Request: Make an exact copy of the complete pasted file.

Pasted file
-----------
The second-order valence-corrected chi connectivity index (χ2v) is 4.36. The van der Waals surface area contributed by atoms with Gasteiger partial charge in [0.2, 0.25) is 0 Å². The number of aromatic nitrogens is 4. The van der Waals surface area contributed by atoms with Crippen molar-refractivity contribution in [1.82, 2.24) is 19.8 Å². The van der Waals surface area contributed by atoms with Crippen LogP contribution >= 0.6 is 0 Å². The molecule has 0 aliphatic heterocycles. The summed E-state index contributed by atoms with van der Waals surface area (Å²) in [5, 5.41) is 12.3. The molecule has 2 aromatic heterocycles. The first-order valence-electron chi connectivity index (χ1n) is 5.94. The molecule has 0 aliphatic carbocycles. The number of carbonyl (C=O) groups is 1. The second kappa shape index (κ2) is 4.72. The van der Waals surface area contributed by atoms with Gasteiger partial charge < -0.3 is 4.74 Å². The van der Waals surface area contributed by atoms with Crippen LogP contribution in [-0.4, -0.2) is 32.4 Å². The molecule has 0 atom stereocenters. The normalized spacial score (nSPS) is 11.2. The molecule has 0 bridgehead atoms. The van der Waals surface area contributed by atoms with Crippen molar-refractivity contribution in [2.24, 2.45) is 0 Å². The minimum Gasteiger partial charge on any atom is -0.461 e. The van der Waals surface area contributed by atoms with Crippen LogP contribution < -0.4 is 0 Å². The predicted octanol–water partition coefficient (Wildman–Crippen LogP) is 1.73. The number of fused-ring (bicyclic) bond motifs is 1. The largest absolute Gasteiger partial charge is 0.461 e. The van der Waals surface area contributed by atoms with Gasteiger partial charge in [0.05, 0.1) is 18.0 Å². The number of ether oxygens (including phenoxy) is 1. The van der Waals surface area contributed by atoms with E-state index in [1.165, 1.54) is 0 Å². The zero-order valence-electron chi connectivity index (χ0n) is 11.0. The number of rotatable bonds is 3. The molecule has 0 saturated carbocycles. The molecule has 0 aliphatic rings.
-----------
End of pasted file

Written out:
The second-order valence-corrected chi connectivity index (χ2v) is 4.36. The van der Waals surface area contributed by atoms with Gasteiger partial charge in [0.2, 0.25) is 0 Å². The number of aromatic nitrogens is 4. The van der Waals surface area contributed by atoms with Crippen molar-refractivity contribution in [1.82, 2.24) is 19.8 Å². The van der Waals surface area contributed by atoms with Crippen LogP contribution >= 0.6 is 0 Å². The molecule has 0 aliphatic heterocycles. The summed E-state index contributed by atoms with van der Waals surface area (Å²) in [5, 5.41) is 12.3. The molecule has 2 aromatic heterocycles. The first-order valence-electron chi connectivity index (χ1n) is 5.94. The molecule has 0 aliphatic carbocycles. The number of carbonyl (C=O) groups is 1. The second kappa shape index (κ2) is 4.72. The van der Waals surface area contributed by atoms with Gasteiger partial charge < -0.3 is 4.74 Å². The van der Waals surface area contributed by atoms with Crippen LogP contribution in [-0.4, -0.2) is 32.4 Å². The molecule has 0 atom stereocenters. The normalized spacial score (nSPS) is 11.2. The molecule has 0 bridgehead atoms. The van der Waals surface area contributed by atoms with Crippen molar-refractivity contribution in [2.24, 2.45) is 0 Å². The minimum Gasteiger partial charge on any atom is -0.461 e. The van der Waals surface area contributed by atoms with Crippen LogP contribution < -0.4 is 0 Å². The predicted octanol–water partition coefficient (Wildman–Crippen LogP) is 1.73. The number of fused-ring (bicyclic) bond motifs is 1. The largest absolute Gasteiger partial charge is 0.461 e. The van der Waals surface area contributed by atoms with Gasteiger partial charge in [0.05, 0.1) is 18.0 Å². The number of ether oxygens (including phenoxy) is 1. The van der Waals surface area contributed by atoms with E-state index in [1.165, 1.54) is 0 Å². The zero-order valence-electron chi connectivity index (χ0n) is 11.0. The number of rotatable bonds is 3. The molecule has 0 saturated carbocycles. The molecule has 0 aliphatic rings.